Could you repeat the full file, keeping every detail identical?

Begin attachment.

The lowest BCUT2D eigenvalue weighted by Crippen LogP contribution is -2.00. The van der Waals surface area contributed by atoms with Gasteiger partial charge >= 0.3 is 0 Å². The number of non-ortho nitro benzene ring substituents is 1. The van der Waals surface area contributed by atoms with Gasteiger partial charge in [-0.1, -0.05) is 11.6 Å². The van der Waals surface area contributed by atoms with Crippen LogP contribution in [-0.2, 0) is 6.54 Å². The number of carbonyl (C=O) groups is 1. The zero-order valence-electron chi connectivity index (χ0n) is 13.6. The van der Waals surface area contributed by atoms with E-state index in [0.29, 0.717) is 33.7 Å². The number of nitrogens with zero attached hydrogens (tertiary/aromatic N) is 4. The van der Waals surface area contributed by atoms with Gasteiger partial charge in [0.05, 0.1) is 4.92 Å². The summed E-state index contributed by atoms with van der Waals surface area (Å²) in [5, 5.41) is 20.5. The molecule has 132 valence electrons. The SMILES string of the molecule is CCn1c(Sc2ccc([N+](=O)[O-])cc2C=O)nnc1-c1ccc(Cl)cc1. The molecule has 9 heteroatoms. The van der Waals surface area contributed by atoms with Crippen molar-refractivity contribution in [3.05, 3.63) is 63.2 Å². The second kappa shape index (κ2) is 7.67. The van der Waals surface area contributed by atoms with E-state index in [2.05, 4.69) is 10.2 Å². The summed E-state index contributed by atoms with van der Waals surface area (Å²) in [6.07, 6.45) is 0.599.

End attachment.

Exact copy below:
The lowest BCUT2D eigenvalue weighted by Crippen LogP contribution is -2.00. The van der Waals surface area contributed by atoms with Gasteiger partial charge >= 0.3 is 0 Å². The number of non-ortho nitro benzene ring substituents is 1. The van der Waals surface area contributed by atoms with Gasteiger partial charge in [-0.1, -0.05) is 11.6 Å². The van der Waals surface area contributed by atoms with Crippen LogP contribution in [-0.2, 0) is 6.54 Å². The number of carbonyl (C=O) groups is 1. The zero-order valence-electron chi connectivity index (χ0n) is 13.6. The van der Waals surface area contributed by atoms with E-state index in [0.29, 0.717) is 33.7 Å². The number of nitrogens with zero attached hydrogens (tertiary/aromatic N) is 4. The van der Waals surface area contributed by atoms with Gasteiger partial charge in [0.05, 0.1) is 4.92 Å². The summed E-state index contributed by atoms with van der Waals surface area (Å²) in [5, 5.41) is 20.5. The molecule has 132 valence electrons. The SMILES string of the molecule is CCn1c(Sc2ccc([N+](=O)[O-])cc2C=O)nnc1-c1ccc(Cl)cc1. The molecule has 9 heteroatoms. The van der Waals surface area contributed by atoms with Crippen molar-refractivity contribution in [3.05, 3.63) is 63.2 Å². The second kappa shape index (κ2) is 7.67. The van der Waals surface area contributed by atoms with E-state index in [2.05, 4.69) is 10.2 Å². The summed E-state index contributed by atoms with van der Waals surface area (Å²) in [6.07, 6.45) is 0.599.